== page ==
If we are drowning in evil, we may need a shift in perception in order to illuminate what is good.  This part of the prayer is a reminder to the one praying that the Divine is shepherding us through this process, in which the “eye” is the “lamp” of the “body,” in other words, our perception is the way we illuminate our personal universe.


Your eye is the lamp of your body. When your eyes are healthy, your whole body also is full of light. But when they are unhealthy, your body also is full of darkness.”  (Luke 11:34 (NIV 2011))


The same passage in the KJV is rather unenlightening; however, the NIV adds in footnotes that the Greek for “healthy/unhealthy” implies “generous/stingy.”  I would add that “perception of abundance/lack” might also be somewhere in there. 


Illuminating with one’s perception can mean simply putting everything in the best possible light, or finding a gift or blessing in conjunction with a difficulty, but other forms of transformation also come to mind:  “transforming negative energy into wisdom,” or even bestowing our forgiveness (that of self and higher-Self, jointly), “Father, [we] forgive them; for they know not what they do.” (Luke 23:34 (KJV)) in order to alter one’s own awareness of a situation.  “Be not overcome of evil, but overcome evil with good.” (Romans 12:21 (KJV)) is another transformational idea. 


On the other hand, “deliver us” could mean that we approve of the ongoing work of salvation by the Christ, a Savior sent to us by God.  The Christ is a perfect copy (Son, Word) of God, or a composite of such copies, generated as God thinks objectively with absolute clarity of itself as “I am who is.”  Or the Christ is somehow like one of the 1,001 definitions that have been proposed for Christ.  Overall, the idea that some aspect of a power beyond us is always there to rescue or transform us and fill us with Wisdom (as much as it possibly can) is very positive.  But does theology really need to be this complicated?


Some New-Agers would maintain that perception is the foundation of All in the material world and so would have me blaming myself for any evil I perceive.  But am I responsible for the circumstances of my life, for the Haiti earthquake, for planetary over-population, and global warming?  Maybe I am supposed to think that I am co-creating my material world with Divine input, much like the unborn baby creates her own placenta with nourishment from her mother?  Maybe I am the center of the universe?  Oh, please!  I only take responsibility for transforming my own inner life, with help from my Shepherd-guide, who is delivering me to my destiny.


Here is a bit not included in the Catholic version of the “Our Father,” but attributed to “other authorities, some ancient” in an RSV footnote:


For thine is the kingdom and the power and the glory, forever. Amen.


Meaning – “For yours is the kingdom,” etc.  For some reason (inertia?) the old English forms of second person singular pronouns are still used in this prayer (thy, thine) instead of the modern English (your, yours).  This tradition must be confusing to the children or anyone else starting to learn about this. 


All these come solely from the Divine:  conscious awareness, power to manipulate the material world, and the glory to which we are destined.  The Divine is our only Source and is not limited by time.  Are we?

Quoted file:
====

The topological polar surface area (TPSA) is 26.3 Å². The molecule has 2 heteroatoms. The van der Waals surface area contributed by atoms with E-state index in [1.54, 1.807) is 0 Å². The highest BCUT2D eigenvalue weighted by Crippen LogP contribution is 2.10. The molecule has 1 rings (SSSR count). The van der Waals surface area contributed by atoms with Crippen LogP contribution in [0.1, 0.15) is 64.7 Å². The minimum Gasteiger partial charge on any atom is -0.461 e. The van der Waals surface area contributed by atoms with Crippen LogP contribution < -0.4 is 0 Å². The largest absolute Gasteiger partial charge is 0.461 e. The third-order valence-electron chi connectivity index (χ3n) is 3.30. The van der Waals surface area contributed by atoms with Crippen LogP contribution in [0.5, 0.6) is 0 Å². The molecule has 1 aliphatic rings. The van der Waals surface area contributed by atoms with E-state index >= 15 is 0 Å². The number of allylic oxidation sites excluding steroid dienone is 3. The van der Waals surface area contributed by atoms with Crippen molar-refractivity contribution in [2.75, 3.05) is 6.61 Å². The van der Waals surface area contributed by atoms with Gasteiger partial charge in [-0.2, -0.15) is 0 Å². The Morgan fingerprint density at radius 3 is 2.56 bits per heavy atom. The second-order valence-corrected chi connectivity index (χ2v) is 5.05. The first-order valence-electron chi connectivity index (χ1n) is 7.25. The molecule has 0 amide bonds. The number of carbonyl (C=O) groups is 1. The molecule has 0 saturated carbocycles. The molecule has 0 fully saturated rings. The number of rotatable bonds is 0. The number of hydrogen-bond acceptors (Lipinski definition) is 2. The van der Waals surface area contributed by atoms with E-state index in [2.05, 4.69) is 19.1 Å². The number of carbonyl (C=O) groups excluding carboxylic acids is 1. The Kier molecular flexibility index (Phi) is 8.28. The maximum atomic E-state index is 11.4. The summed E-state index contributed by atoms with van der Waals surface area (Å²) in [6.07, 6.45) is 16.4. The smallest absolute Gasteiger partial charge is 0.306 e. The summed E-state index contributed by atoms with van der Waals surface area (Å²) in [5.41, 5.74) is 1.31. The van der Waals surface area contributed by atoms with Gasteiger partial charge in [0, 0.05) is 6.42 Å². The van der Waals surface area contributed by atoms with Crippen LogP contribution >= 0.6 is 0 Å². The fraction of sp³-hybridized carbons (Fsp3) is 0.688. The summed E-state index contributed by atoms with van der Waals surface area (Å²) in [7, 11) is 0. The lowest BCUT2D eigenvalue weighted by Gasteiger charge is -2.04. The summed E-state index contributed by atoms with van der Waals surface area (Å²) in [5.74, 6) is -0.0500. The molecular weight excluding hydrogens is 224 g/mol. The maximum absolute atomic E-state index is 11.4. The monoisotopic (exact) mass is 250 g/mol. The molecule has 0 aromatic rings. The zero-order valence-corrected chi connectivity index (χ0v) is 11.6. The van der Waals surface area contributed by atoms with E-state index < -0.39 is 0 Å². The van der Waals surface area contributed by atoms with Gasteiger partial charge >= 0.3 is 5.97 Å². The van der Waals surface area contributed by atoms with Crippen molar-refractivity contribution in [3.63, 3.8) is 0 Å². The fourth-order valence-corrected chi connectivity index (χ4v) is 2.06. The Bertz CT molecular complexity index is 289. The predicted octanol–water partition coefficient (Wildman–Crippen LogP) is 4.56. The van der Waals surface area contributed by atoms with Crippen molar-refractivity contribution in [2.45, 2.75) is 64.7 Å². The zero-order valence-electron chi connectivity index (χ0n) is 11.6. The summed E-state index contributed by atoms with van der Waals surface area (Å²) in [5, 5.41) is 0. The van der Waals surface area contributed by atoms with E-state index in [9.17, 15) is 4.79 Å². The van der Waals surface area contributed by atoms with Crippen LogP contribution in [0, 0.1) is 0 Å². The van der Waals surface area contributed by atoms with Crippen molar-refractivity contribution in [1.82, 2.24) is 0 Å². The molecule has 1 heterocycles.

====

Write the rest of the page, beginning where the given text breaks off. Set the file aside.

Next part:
This part of the prayer is an odd mix of present tense (“is”) and “forever.”  It could have read “will be . . . . forever.”  This reinforces my notion that this prayer is primarily a statement of what is – now.  And it will be “now” forever.  At least for those who live in the current moment.


The NIV has “for yours is.”  Evidently, what follows is considered one single quantity – kingdom and power and glory – or else it would be “for yours are.”


My understanding is that “Amen” means “so be it.”  As we bind this prayer in the inner, so it is bound in the outer.  So in heaven, so in earth.


Could all this have been what Jesus meant when he prayed the “Our Father” in his original Aramaic language?  I sure don’t know for sure.  What do I really believe about this prayer?


I think “believe” is the wrong word here.  Maybe “trust” is a better word?  Do I trust absolutely?  I don’t know anything with absolute certainty, so how can I trust absolutely?  I prefer to trust.  I prefer to trust that my tiny flimsy raft held together with the duct tape of hand-me-down theological constructions, my life experiences, and my own little insights, will float on the swirling but unerringly directed currents of time and fortune to arrive one day at Pentecost, a forever moment when I realize what is Spirit, what Bread of Life has been shared with me, and who I am.


By the way, I don’t think I would call this prayer the “Lord’s Prayer,” unless I thought Jesus called it that.



(1)  Words of the “Lord’s Prayer” in the New Saint Joseph Sunday Missal Complete Edition, Catholic Book Publishing Co., New York, NY, 1974, page 44.  {Imprimatur; Nihil Obstat}  Find the “Our Father” at Matthew 6:8-15 and Luke 11:1-4 (NIV 2011)).


(2)  Dr. Joseph Garduno, “What is Heaven?” Abundant Living, Delia Sellers Ministries, Inc., June 2010.


(3) ‘RSV’ – Synopsis of the Four Gospels, Greek-English Edition, Edited by Kurt Aland, Third edition, United Bible Societies, 1979, p.57.  The English text is the second edition of the Revised Standard Version.


(4) ‘Analysis’ – An Analysis Of The Greek New Testament; A Grammatical Analysis Of The Greek New Testament, Max Zerwick and Mary Grosvenor, unabridged revised edition in one volume, Biblical Institute Press, Rome, 1981.


(5) Words of the “Oraison Dominicale” in the Missel pour célébrer L’Eucharistie, Maison Mame, France, 1957, page 1.  {Imprimatur; Nihil Obstat}



  1. Anonymous says:

    I enjoyed this very much. I have often been in meetings where the “Lords Prayer” is recited at the end of the meeting. I bow my head and follow along (I was raised Lutheran) and always in the back of my head I can tie in this Christian prayer with how it applies to my own Buddhist beleifs. In its simplicity, without all the religious attachments, it is pure and spiritual. I like how you pose question to meanings and go back to the root of the words. Thank You.